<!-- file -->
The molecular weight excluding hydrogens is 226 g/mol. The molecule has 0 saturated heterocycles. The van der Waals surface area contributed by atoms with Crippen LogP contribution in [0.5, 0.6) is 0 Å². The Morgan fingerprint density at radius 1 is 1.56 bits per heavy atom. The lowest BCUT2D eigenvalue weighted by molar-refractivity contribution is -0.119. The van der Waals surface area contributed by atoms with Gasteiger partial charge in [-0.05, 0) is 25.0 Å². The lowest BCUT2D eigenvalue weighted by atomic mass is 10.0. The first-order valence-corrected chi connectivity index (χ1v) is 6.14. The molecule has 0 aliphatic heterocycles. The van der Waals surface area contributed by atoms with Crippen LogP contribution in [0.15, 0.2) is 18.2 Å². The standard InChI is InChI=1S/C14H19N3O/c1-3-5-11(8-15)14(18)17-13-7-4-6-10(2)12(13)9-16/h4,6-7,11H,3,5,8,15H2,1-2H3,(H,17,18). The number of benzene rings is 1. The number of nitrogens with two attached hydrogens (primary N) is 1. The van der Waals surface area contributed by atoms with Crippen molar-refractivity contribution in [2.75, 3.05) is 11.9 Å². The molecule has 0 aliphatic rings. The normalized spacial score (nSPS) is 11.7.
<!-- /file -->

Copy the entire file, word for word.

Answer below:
The molecular weight excluding hydrogens is 226 g/mol. The molecule has 0 saturated heterocycles. The van der Waals surface area contributed by atoms with Crippen LogP contribution in [0.5, 0.6) is 0 Å². The Morgan fingerprint density at radius 1 is 1.56 bits per heavy atom. The lowest BCUT2D eigenvalue weighted by molar-refractivity contribution is -0.119. The van der Waals surface area contributed by atoms with Gasteiger partial charge in [-0.05, 0) is 25.0 Å². The lowest BCUT2D eigenvalue weighted by atomic mass is 10.0. The first-order valence-corrected chi connectivity index (χ1v) is 6.14. The molecule has 0 aliphatic heterocycles. The van der Waals surface area contributed by atoms with Crippen LogP contribution in [0.15, 0.2) is 18.2 Å². The standard InChI is InChI=1S/C14H19N3O/c1-3-5-11(8-15)14(18)17-13-7-4-6-10(2)12(13)9-16/h4,6-7,11H,3,5,8,15H2,1-2H3,(H,17,18). The number of benzene rings is 1. The number of nitrogens with two attached hydrogens (primary N) is 1. The van der Waals surface area contributed by atoms with Crippen molar-refractivity contribution in [2.75, 3.05) is 11.9 Å². The molecule has 0 aliphatic rings. The normalized spacial score (nSPS) is 11.7.